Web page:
What is an ideal bite?
Most people book an orthodontic consultation to straighten their teeth, but did you know that orthodontists can also fix your bite?
No, we’re not talking about the way you chew your food, we’re talking about the way your top and bottom teeth fit together inside your mouth for the dental “occlusion”.
Unfortunately, not many people are born with a perfect bite. For many people this is not a huge issue but for some, a bad bite or “malocclusion” can lead to excessive and uneven tooth wear, jaw joint pain, muscle problems and headaches.
So, what does an ideal bite look like?Human teeth are designed to fit together almost perfectly in a very specific pattern.
Let’s explore each angle in a little more detail:
The front view of your teeth is what you will see in the mirror while scrubbing your pearly whites in the morning. In an ideal bite, the edges of your top teeth should follow the curve of your bottom lip. When your teeth are clenched together, about 90% of your bottom teeth should be visible.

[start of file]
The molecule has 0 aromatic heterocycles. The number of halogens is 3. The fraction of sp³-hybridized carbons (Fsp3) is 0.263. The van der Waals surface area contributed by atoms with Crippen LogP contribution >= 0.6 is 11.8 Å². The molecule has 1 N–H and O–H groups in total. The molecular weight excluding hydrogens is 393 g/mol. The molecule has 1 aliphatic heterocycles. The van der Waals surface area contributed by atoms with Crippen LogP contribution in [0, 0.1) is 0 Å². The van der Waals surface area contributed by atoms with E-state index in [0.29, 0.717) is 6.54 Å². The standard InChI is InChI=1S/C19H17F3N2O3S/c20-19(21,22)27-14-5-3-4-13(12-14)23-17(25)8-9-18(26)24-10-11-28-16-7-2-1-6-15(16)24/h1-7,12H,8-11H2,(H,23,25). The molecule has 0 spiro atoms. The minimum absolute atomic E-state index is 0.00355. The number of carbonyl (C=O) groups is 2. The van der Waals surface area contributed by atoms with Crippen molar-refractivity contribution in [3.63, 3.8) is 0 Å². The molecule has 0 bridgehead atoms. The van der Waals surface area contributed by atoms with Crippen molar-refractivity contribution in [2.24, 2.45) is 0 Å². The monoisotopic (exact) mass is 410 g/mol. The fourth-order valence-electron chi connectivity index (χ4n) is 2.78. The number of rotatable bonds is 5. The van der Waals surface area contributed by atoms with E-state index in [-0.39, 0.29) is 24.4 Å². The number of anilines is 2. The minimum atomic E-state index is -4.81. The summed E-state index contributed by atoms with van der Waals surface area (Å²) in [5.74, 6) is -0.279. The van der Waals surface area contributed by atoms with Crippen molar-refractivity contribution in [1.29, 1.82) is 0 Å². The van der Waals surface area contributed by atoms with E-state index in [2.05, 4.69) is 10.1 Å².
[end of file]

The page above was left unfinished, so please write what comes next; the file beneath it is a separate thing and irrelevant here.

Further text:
A ‘deep bite’ occurs when your upper teeth cover too much of your bottom teeth, which can lead to tooth wear and damage. While an ‘open bite’ occurs when your front teeth don’t overlap at all and there is only contact on the back teeth.
Examining your bite from the right or left side may be difficult to do by yourself. Your teeth should meet together like cogs in a wheel. The pointed ends of the upper teeth should fit perfectly between two teeth on the bottom, while the upper teeth should sit slightly in front of your lower teeth.
If the lower teeth sit in front of the upper teeth, this is commonly called a ‘reverse’ or “under” bite, and if the lower teeth sit too far behind the top teeth, this is commonly called an “overbite”.
An arch view is a little more difficult to define. It’s what you see when you open your mouth wide open and look at the top of your lower teeth or the bottom of your upper teeth. From this angle, each tooth should be touching the one next to it, with no spacing in between.